Maybe it is because I do not get out much: all of the sudden visionaries, paid prophets, trend watchers and a gazillion would-bees are proclaiming on the web that blogging is dead. It´s over, done with. Amen. As Wired writer Paul Boutin puts it elegantly: “Don’t start. And if you’ve already got one, pull the plug” and “Twitter, Flickr, and Facebook Make Blogs Look So 2004” , all in capital letters of course. Because that is a statement you have to Shout To The World.
Well, excuse me. Blogging is not dead. It is far from. The number of people starting their own web-log still vastly tops the ones dropping out silently. And I am a bit sick and tired to hear that Twitter and Facebook are the tomorrow’s successors to yesterday’s blogs. That is like claiming that the electric Lotus Tessa is the successor of the Hummer H1. They both have wheels. They do not play in the same field. They´d better not J.
Boutin´s basically bases his claim on the fact that there are too many other blogs (hardly a proof point of it being dead and over with), that writing more than Twitters 140 characters is too much work, that professionals start blogging, and that the notorious Jason Calacanis has stopped his praised blog.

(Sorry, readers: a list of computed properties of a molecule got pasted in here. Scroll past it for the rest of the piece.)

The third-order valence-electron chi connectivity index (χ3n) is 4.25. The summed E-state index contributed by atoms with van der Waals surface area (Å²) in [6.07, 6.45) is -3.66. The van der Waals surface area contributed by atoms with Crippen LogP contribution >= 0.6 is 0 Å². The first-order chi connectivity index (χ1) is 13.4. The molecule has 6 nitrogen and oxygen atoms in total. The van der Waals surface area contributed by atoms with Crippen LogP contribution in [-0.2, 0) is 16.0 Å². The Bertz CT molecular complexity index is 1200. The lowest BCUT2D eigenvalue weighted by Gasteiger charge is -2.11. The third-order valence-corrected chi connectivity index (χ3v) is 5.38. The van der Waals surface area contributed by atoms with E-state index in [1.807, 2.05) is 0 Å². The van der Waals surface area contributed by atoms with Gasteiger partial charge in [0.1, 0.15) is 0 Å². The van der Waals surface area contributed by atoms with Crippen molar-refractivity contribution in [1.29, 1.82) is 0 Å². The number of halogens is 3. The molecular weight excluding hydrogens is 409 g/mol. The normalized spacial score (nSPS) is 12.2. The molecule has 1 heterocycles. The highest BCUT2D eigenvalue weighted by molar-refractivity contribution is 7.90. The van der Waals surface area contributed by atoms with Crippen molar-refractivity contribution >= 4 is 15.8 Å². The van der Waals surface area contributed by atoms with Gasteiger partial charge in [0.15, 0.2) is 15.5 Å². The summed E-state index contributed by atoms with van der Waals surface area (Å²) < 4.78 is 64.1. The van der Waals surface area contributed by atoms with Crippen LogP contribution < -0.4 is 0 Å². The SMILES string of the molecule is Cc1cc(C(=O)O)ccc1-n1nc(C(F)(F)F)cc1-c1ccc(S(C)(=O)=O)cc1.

Well, if Calacanis thinks that 140 bits are enough to spread his message, that´s fine. I can live with that. Luckily there are thousands of people over there that do take their time to develop their thoughts in a more readable form. Let´s be honest, SMS turbo speak did NOT kill books, micro blogging like Twitter will not push back blogging to the dark ages.
Same with Facebook. Why would it kill the blogosphere? I´ve around 500 people on Facebook, a couple of hundreds are following me on Twitter. That hardly puts my more than 150.000 monthly blog-page views in perspective not?
I tend to agree that the web2.0 ecosystem expands. We had sites and mail, we added blogs and instant messenger. Fine. Now we´re building a new layer with Facebook and Twitter, we spice it up with YouTube and Flickr. Our online house becomes more complex. More channels to express, share, connect.
Instead of replacing and burying blogs, a plethora of other social media will add to the reach of the Web2.0 user who is able to think a bit strategic. Blogging, in my humble but very wise opinion is still the thriving motor of a big chunk of the social web. Try to convince me otherwise in 140 characters. J